ninth symphony films - movie reviews


DIRECTOR  -  guillermo del toro

RATED  -  r

GENRE  -  science fiction

LENGTH  -  108 minutes

RELEASED  -  22 march 2002

DISTRIBUTOR  -  new line cinema

OFFICIAL SITE  -  blade 2

ESTIMATED BUDGET  -  $55,000,000
blade 2 - a shot from the film


buy the dvd from blade 2 at

buy the dvd from blade 2 at

blade must align himself with a high-powered team of vampires to take on a greater evil than either has ever faced -- a new kind of super-vampire that is itself on a vicious hunt to eradicate both races.

the corporate artwork in the caliban building, which is knocked over in the climactic fight scene, represents a dna double helix.


picture from blade 2

picture from blade 2

picture from blade 2


three out of four possible stars

It's tempting to say that Blade 2 is a "film with bite," but that phrase would probably invite more than a few insults. But it's true that this sequel packs as strong a punch as its predecessor. Though it's a different punch. Blade 2 stars the same vampire in the title role, but it relies on a different set of techniques to make its story flow. While the original was built around the story, this sequel depends a lot on its characters. Boasting a diverse cast that includes Wesley Snipes, Kris Kristofferson, and in a particularly good bit of casting, Ron Perlman, Blade 2 owes its success to a talented casting director.

The story for this film isn't so important as are the action sequences and the actors in those sequences. The plot of the film, which concerns a new breed of vampire bent on destroying both vampires and humans is the focus for an "elite" squad of vampire hunters charged with destroying the new threat. Blade himself was the group's original target, but is convinced that he should help the group destroy this threat. Even though he's had it out for the vampires for years.

with this plot in place, the film takes the viewer in a predictable yet engaging journey from venue to venue where Blade and his new vampire friends must do a little martial arts battling to fight the new vampires. But the predictability aside, the action sequences in this film are quite impressive. though the advertising department didn't boast a campaign that included the slogan "as you've never seen it before...," it would have been the truth. The battles between the vampires are a combination of martial arts, sword fights (cause you can't have a vampire movie without a little swordplay), and digital effects. Since all the fighting occurs between supernatural beings, regular fighting alone would not have been impressive enough. Even The Matrix's interesting choreography would be a little tame for this film. The vampires in Blade move with superhuman speed and the film plays on that idea with a little bit of CGI and some quick movements of the camera.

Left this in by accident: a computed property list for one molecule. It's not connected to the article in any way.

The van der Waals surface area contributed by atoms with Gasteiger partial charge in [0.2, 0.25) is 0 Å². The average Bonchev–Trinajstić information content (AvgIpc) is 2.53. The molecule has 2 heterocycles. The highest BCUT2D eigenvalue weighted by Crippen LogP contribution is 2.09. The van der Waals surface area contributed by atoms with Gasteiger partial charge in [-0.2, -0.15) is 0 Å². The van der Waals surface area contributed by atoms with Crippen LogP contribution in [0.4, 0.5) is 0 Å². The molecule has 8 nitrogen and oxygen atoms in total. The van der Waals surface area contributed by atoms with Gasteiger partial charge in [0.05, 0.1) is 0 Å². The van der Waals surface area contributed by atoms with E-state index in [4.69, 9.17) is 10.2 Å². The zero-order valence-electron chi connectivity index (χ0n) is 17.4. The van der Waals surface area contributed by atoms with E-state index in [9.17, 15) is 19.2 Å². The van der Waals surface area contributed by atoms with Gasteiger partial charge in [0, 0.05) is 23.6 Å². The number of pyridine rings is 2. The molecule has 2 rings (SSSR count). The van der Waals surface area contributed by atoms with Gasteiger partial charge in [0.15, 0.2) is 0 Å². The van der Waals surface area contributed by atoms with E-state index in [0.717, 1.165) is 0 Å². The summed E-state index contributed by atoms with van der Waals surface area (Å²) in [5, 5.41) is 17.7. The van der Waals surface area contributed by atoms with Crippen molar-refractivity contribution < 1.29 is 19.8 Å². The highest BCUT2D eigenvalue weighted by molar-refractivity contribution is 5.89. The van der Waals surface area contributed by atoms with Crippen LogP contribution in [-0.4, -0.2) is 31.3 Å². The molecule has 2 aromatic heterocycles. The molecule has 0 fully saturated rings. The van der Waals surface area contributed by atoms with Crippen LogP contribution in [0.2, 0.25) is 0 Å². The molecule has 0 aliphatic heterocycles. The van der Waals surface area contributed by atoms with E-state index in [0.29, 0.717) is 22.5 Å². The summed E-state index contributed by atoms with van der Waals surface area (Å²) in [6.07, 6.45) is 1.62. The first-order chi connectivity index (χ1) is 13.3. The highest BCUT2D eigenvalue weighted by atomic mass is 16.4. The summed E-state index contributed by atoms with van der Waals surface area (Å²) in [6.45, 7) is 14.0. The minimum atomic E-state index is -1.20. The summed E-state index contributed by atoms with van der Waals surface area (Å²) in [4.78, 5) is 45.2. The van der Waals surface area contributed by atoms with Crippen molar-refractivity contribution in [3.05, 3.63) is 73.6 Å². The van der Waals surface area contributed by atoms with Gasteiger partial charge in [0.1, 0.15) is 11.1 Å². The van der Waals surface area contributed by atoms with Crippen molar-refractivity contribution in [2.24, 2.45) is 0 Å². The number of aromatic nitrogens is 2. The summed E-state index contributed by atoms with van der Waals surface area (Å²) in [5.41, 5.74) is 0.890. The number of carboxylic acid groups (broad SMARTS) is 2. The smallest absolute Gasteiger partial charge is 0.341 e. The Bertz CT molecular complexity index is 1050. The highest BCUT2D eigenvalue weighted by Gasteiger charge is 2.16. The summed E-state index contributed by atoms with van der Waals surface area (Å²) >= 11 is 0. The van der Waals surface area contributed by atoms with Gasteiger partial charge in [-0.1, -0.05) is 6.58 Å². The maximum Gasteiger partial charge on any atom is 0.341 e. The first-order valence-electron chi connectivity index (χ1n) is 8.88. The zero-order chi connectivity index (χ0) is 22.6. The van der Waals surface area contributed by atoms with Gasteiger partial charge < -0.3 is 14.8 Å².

But though there seemed to be quite a lot of time spent on the fight scenes, the film probably could have benefited greatly from some attention paid to the story itself. The original film was a "better than usual" vampire flick because it had style and substance. Blade 2 has a lot more style, but a lack of true ingenuity like the first one. But perhaps the filmmakers felt that audience members could not handle both a good script and some great fight sequences. This film probably could have become something that would appeal to a wider than usual audience, but its reliance on action alone makes sure that this film isn't spectacular, only entertaining. So that aspect might be this film's strongest draw.

And that entertainment factor is due much to the abilities of Snipes, Kristofferson, and Perlman. These three actors create an atmosphere, which has some humor in it and gives the heavy story of the vampires a bit of light. Indeed, the first installment of this franchise had much of a drought of humor. And the persona of the Blade character is made more entertaining with a bit of the comedy infused into some of the scenes by Snipes's co-stars. Action films without a sense of humor tend to feel a little long. And though Blade 2 runs a full two hours, the film still runs a fast clip. Though that pace in some respects might be to the film's detriment. Because with all the vampires and relationships present in this film, the audience never learns the real history of the vampires.

In fact, the only detailed history the film reveals is the one between Blade himself and Kristofferson's character of "Whistler." And because both of these actors were in the first film, their history is already known. And the filmmakers felt that rehashing an already known relationship is the only back story the audience needs to know. The fact that the story of the vampire overlord (one of the big baddies in the film) is never revealed. He's a mysterious character who has obviously lived for hundreds of years but nothing is said about why he looks so weird or really how long he's lived. Thomas Kretschmann's "Pox" is certainly menacing, but there's no history to his character

This film is an enjoyable experience at the movies if one doesn't look to hard into a few plot holes that shine through all that swordplay. In the end it all boils down to fans of the genre and the cast. Viewers of this film who are fans of snipes or the vampire genre are bound to have a better time than people who don't admire either. At its basest level, this film is a fun, if brainless, action movie that's probably best served with a large dose of popcorn. Wesley Snipes shines, as usual, and as an experience in the theater with no emotional or strings attached, this film delivers.

Review by Kelsey Wyatt.

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